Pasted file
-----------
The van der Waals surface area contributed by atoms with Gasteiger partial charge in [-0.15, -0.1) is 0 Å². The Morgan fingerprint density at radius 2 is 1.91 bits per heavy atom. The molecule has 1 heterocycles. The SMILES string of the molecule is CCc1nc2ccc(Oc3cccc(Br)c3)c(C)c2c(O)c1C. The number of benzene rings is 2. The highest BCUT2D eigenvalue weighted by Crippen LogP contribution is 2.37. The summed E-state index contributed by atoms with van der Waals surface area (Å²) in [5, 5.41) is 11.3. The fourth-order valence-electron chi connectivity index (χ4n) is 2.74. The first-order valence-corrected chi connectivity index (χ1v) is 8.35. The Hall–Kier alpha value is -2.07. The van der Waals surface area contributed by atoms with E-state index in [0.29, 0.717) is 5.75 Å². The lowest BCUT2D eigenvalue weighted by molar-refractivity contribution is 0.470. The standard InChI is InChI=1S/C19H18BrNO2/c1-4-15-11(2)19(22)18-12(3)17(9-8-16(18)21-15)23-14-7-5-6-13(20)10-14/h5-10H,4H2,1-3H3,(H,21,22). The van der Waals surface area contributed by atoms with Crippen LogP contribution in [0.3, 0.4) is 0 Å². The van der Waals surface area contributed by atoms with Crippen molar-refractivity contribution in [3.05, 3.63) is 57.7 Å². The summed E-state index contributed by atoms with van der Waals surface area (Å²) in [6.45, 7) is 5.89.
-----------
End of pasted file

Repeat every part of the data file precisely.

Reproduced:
The van der Waals surface area contributed by atoms with Gasteiger partial charge in [-0.15, -0.1) is 0 Å². The Morgan fingerprint density at radius 2 is 1.91 bits per heavy atom. The molecule has 1 heterocycles. The SMILES string of the molecule is CCc1nc2ccc(Oc3cccc(Br)c3)c(C)c2c(O)c1C. The number of benzene rings is 2. The highest BCUT2D eigenvalue weighted by Crippen LogP contribution is 2.37. The summed E-state index contributed by atoms with van der Waals surface area (Å²) in [5, 5.41) is 11.3. The fourth-order valence-electron chi connectivity index (χ4n) is 2.74. The first-order valence-corrected chi connectivity index (χ1v) is 8.35. The Hall–Kier alpha value is -2.07. The van der Waals surface area contributed by atoms with E-state index in [0.29, 0.717) is 5.75 Å². The lowest BCUT2D eigenvalue weighted by molar-refractivity contribution is 0.470. The standard InChI is InChI=1S/C19H18BrNO2/c1-4-15-11(2)19(22)18-12(3)17(9-8-16(18)21-15)23-14-7-5-6-13(20)10-14/h5-10H,4H2,1-3H3,(H,21,22). The van der Waals surface area contributed by atoms with Crippen LogP contribution in [0.3, 0.4) is 0 Å². The van der Waals surface area contributed by atoms with Crippen molar-refractivity contribution in [3.05, 3.63) is 57.7 Å². The summed E-state index contributed by atoms with van der Waals surface area (Å²) in [6.45, 7) is 5.89.